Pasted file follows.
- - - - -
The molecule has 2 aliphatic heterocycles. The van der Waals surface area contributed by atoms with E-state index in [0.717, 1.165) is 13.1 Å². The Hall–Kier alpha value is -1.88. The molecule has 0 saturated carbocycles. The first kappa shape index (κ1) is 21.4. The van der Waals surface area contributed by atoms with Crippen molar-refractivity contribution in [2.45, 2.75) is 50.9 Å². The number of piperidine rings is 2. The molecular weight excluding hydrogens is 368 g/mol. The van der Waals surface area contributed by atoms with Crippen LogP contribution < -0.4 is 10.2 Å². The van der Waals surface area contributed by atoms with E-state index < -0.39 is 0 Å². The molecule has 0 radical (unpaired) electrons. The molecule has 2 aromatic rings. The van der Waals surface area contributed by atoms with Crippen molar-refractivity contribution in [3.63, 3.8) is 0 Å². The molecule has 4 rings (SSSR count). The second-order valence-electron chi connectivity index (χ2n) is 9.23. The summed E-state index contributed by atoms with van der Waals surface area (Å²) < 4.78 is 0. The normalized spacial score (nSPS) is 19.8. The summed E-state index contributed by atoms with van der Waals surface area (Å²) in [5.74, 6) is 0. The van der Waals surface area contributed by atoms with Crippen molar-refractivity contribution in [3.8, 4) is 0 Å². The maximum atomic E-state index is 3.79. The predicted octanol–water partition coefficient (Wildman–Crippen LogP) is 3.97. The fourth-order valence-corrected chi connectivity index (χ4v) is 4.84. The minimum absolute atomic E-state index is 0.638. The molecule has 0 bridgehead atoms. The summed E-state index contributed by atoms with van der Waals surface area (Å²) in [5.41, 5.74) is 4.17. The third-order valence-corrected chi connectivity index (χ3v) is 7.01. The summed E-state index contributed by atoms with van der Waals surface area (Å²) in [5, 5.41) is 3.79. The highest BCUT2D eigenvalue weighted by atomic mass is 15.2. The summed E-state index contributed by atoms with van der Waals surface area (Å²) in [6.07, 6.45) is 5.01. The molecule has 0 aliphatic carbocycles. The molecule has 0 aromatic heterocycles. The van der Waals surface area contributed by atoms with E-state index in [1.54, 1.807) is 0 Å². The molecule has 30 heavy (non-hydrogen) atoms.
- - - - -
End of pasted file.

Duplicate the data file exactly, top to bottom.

The molecule has 2 aliphatic heterocycles. The van der Waals surface area contributed by atoms with E-state index in [0.717, 1.165) is 13.1 Å². The Hall–Kier alpha value is -1.88. The molecule has 0 saturated carbocycles. The first kappa shape index (κ1) is 21.4. The van der Waals surface area contributed by atoms with Crippen molar-refractivity contribution in [2.45, 2.75) is 50.9 Å². The number of piperidine rings is 2. The molecular weight excluding hydrogens is 368 g/mol. The van der Waals surface area contributed by atoms with Crippen LogP contribution < -0.4 is 10.2 Å². The van der Waals surface area contributed by atoms with E-state index < -0.39 is 0 Å². The molecule has 0 radical (unpaired) electrons. The molecule has 2 aromatic rings. The van der Waals surface area contributed by atoms with Crippen molar-refractivity contribution in [3.63, 3.8) is 0 Å². The molecule has 4 rings (SSSR count). The second-order valence-electron chi connectivity index (χ2n) is 9.23. The summed E-state index contributed by atoms with van der Waals surface area (Å²) < 4.78 is 0. The normalized spacial score (nSPS) is 19.8. The summed E-state index contributed by atoms with van der Waals surface area (Å²) in [5.74, 6) is 0. The van der Waals surface area contributed by atoms with Crippen molar-refractivity contribution in [3.8, 4) is 0 Å². The maximum atomic E-state index is 3.79. The predicted octanol–water partition coefficient (Wildman–Crippen LogP) is 3.97. The fourth-order valence-corrected chi connectivity index (χ4v) is 4.84. The minimum absolute atomic E-state index is 0.638. The molecule has 0 bridgehead atoms. The summed E-state index contributed by atoms with van der Waals surface area (Å²) in [5.41, 5.74) is 4.17. The third-order valence-corrected chi connectivity index (χ3v) is 7.01. The summed E-state index contributed by atoms with van der Waals surface area (Å²) in [5, 5.41) is 3.79. The highest BCUT2D eigenvalue weighted by atomic mass is 15.2. The summed E-state index contributed by atoms with van der Waals surface area (Å²) in [6.07, 6.45) is 5.01. The molecule has 0 aliphatic carbocycles. The molecule has 0 aromatic heterocycles. The van der Waals surface area contributed by atoms with E-state index in [1.54, 1.807) is 0 Å². The molecule has 30 heavy (non-hydrogen) atoms.